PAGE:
Extracting Auerswald COMpact 3000 firmware

I own a COMpact 3000 ISDN telephony switchboard from Auerswald, a german manufacturer. They use a Linux-based firmware and I got interested what's in there.

For firmware updates, you may download a .rom file and upload that to the device. Since this file contains everything except my current settings, it is ideal to study the software.

Firmware extraction

Peeking into the device's firmware is unfortunately not that easy because it's not just a zip or tbz2 file but some custom bootable file. devttys0 has an excellent guide on firmware analysis and extraction - it contains all information I needed to be able to get the COMpact's firmware extracted.

binwalk

binwalk is a tool to analyze firmware files. When trying to get information about a file, use that as first stop.

$ binwalk comp_3000_v4.0E-000.rom 
DECIMAL  HEX    DESCRIPTION
---------------------------------------------------------------------------------
0        0x0    uImage header, header size: 64 bytes, header CRC: 0x6FE61EE6,
                created: Fri Sep  2 10:26:30 2011, image size: 1278152 bytes,
                Data Address: 0x0, Entry Point: 0x0, data CRC: 0x1F08F346,
                OS: Linux, CPU: Blackfin,
                image type: Multi-File Image, compression type: none,
                image name: 66161
84       0x54   uImage header, header size: 64 bytes, header CRC: 0x9430A345,
                created: Fri Sep  2 10:25:54 2011, image size: 203 bytes,
                Data Address: 0x0, Entry Point: 0x0, data CRC: 0xB0BE90CB,
                OS: Linux, CPU: Blackfin,
                image type: Script file, compression type: none,
                image name: bootscript
352      0x160  uImage header, header size: 64 bytes, header CRC: 0xDC5B5D02,
                created: Fri Aug 26 11:34:33 2011, image size: 1274361 bytes,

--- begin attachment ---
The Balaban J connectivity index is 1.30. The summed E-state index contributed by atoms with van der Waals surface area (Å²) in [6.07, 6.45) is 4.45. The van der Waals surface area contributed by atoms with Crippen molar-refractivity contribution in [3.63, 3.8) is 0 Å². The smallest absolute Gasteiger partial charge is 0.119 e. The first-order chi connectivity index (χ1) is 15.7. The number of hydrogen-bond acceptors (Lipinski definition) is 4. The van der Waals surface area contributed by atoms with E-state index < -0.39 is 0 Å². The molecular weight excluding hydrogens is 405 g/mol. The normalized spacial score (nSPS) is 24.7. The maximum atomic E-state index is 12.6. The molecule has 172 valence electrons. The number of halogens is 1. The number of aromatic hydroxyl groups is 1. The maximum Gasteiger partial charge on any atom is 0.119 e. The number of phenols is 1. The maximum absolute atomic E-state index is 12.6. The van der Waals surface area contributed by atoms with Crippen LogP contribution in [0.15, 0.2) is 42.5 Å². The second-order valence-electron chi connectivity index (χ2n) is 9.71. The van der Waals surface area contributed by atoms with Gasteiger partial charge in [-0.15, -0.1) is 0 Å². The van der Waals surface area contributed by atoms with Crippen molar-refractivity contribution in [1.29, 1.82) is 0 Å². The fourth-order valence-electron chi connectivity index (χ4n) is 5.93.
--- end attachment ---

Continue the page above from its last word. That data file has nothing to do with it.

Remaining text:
Data Address: 0x1000, Entry Point: 0x242AB8, data CRC: 0xED8F7714,
                OS: Linux, CPU: Blackfin,
                image type: OS Kernel Image, compression type: gzip,
                image name: Linux-2.6.26.5-ADI-2009R1-pre-gd\037\213\010
416      0x1A0  gzip compressed data, from Unix,
                last modified: Fri Aug 26 11:34:32 2011, max compression

There we go! A gzipped data file we can extract:

$ dd if=comp_3000_v4.0E-000.rom bs=1 skip=416 of=com.gz
26017376+0 Datensätze ein
26017376+0 Datensätze aus
26017376 Bytes (26 MB) kopiert, 51,5588 s, 505 kB/s

$ gunzip com.gz
gzip: com.gz: decompression OK, trailing garbage ignored
$ ls -la
-rw-r--r--  1 cweiske users  2442276 2011-11-02 22:19 com
-rw-r--r--  1 cweiske users 26017376 2011-11-02 22:17 com.gz

Unfortunately, not all of the content was part of the gzipped file - only 2.4MiB got extracted from the 26MiB data block. This is unlikely to be the firmware, since the 23MiB left would be wasted data. binwalk didn't give more information, so I was on my own.

hexdump

All on my own, I used hexdump with some parameters (aliased as hd) to get a human-readable view of the file. In that file, I looked for lines with only a * on it - hexdump uses that to indicate that the last line, often only zeros, was repeated often. This is a sign of a new data block that has been aligned to a certain address.

 hd
$ less hd
(type "/\*$" there to look for lines with * only)